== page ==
Sports media members are no more forthcoming with their career deals than the players whom we cover, and many times even less so. We are far more replaceable than people who are 6-foot-8 with 35-inch vertical leaps. Therefore most of us wait until the press release comes out before making any public statements about our professional transitions. Most of us, however, are not Stephen A. Smith.
The New York Post’s Andrew Marchand and Ryan Glasspiegel reported on Thursday that Shannon Sharpe will be a part of ESPN’s First Take in 2023. Sharpe will sit across from Smith on Mondays and Tuesdays during the NFL season.
He has been evasive with information about the future of his career since deciding to leave Fox Sports 1’s Undisputed. Sharpe will tease about returning soon with a gif of someone sprinting, but he has given no specifics.
Smith on the other hand addressed the report head-on during an episode of The Stephen A. Smith Show, his podcast that is unaffiliated with ESPN. He has been emphatic that he wants Sharpe on the show and said on his podcast that he believes it is going to happen. However, according to Smith nothing is final. Sharpe has not yet put pen to paper.
Skip Bayless and Sharpe made no public statements when the news first broke that their partnership on Undisputed would be no more at the end of May. Sharpe’s first social media post about it was the day that he left on June 13. Smith went on the air and discussed The Post report hours after it was released.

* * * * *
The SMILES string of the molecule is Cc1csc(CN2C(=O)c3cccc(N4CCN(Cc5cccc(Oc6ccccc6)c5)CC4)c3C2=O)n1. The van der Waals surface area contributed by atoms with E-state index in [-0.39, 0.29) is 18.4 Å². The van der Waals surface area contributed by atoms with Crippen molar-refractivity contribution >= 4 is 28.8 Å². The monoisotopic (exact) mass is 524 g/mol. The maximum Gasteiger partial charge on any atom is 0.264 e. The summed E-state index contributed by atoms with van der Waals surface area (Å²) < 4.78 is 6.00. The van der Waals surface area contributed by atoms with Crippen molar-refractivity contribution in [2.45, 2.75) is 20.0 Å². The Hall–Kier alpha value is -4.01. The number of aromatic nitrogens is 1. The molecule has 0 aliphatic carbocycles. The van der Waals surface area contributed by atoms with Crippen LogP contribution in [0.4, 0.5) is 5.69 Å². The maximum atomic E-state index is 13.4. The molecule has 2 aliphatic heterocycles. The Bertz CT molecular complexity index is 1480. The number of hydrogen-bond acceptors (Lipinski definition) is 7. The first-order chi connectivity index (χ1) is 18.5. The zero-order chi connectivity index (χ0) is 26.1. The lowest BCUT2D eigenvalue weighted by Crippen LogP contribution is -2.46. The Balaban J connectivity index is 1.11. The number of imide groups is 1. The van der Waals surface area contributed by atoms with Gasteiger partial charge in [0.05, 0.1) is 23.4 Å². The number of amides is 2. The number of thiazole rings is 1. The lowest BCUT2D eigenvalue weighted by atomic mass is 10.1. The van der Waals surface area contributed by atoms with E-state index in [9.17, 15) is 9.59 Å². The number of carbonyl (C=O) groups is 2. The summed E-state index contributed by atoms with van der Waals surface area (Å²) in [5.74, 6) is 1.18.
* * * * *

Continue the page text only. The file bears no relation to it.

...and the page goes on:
He has basically been given carte blanche by ESPN to talk about whatever he wants. As on-air personalities are being slingshot away from the company, a company that has been trying to root any link to politics away from it, Smith is allowed to talk about politics on Fox News and MSNBC. He interviews presidential candidates, and gives all kinds of political takes on his personal podcast.
Feel free to take issue with his sports takes, feelings about “Black on Black” crime, his being a proud capitalist in a world that becomes less and less affordable for most people to live in by the day, or anything else he has said. But make no mistake, he is the No. 1 option at ESPN and they treat him like it.
It doesn’t matter who is the actual highest-paid employee at the four-letter network, he has the power there. For him to discuss his employer’s business on his private project speaks louder than any check. And he did so in a time of great media uncertainty.
Stephen A. Smith may not own ESPN, but LeBron James didn’t have to own the Cleveland Cavaliers to run the show. Smith’s “alternate presentation” of the NBA postseason is titled “Stephen A’s World.” That’s what it should say underneath his name on his ESPN business card.
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